Fitch today chopped Spain’s credit rating by three notches to BBB – just above junk status – citing the growing cost of bailing out the country’s debt-stricken banks, its deepening recession and the risk of contagion from Greece.
The ratings agency also placed Spain on negative outlook, leaving the door open to further downgrades in the coming months, Reuters reported.
Fitch said the likely cost of rescuing the Spanish banking sector was between 60 billion euros and 100 billion euros ($75 billion to $125 billion) – more than double its previous estimate of 30 billion euros, according to Agence France-Presse.
“The much reduced financing flexibility of the Spanish government is constraining its ability to intervene decisively in the restructuring of the banking sector and has increased the likelihood of external financial support,” Fitch said in a statement cited by Bloomberg.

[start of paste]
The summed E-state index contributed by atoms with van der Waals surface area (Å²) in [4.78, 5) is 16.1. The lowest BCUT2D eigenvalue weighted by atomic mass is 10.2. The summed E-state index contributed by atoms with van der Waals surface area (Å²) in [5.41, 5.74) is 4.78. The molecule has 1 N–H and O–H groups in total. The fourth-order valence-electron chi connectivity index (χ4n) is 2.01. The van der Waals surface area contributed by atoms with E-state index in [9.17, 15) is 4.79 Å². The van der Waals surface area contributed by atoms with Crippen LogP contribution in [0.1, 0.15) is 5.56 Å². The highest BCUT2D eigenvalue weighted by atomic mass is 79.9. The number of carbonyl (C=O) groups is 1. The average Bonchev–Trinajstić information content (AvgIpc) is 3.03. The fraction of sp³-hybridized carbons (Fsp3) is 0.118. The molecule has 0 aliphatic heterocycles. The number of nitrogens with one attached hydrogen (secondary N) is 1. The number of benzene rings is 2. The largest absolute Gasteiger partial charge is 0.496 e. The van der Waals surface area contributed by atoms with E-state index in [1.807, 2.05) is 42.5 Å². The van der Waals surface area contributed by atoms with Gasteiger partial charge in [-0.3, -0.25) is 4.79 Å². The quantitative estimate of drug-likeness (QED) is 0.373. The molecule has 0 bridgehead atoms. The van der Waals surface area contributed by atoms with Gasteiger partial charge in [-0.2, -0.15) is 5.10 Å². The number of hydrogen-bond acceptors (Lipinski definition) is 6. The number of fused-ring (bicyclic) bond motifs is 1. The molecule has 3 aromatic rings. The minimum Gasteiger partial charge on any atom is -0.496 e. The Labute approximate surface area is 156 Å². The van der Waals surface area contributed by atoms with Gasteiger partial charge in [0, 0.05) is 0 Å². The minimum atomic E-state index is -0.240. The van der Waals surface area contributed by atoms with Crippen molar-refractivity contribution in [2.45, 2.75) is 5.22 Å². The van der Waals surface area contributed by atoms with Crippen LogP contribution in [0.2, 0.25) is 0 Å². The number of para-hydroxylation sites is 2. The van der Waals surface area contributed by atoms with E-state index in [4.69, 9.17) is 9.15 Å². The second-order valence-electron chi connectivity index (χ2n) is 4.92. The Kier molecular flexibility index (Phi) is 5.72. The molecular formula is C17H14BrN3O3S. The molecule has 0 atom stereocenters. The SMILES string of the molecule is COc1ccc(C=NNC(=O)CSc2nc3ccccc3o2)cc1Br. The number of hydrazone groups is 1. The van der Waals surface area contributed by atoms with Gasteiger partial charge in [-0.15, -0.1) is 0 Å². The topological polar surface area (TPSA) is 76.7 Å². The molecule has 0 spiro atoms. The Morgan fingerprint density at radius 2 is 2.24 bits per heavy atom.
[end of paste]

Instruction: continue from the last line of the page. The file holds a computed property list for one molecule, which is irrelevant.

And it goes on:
“Spain’s high level of foreign indebtedness has rendered it especially vulnerable to contagion from the ongoing crisis in Greece.”
There are growing expectations for a European rescue of the Spanish banking system.
Earlier today, Jean-Claude Juncker, head of the Eurogroup finance ministers, said the euro zone would recapitalize Spain’s banks if Madrid made such a request, AFP reported.
Spain’s borrowing costs continue to increase, signaling weakening confidence in the government’s ability to repay its debts.
At an auction earlier today, the rate on 10-year Spanish bonds was 6.044 percent, up from the 5.743 percent from the last auction in April, the BBC noted.
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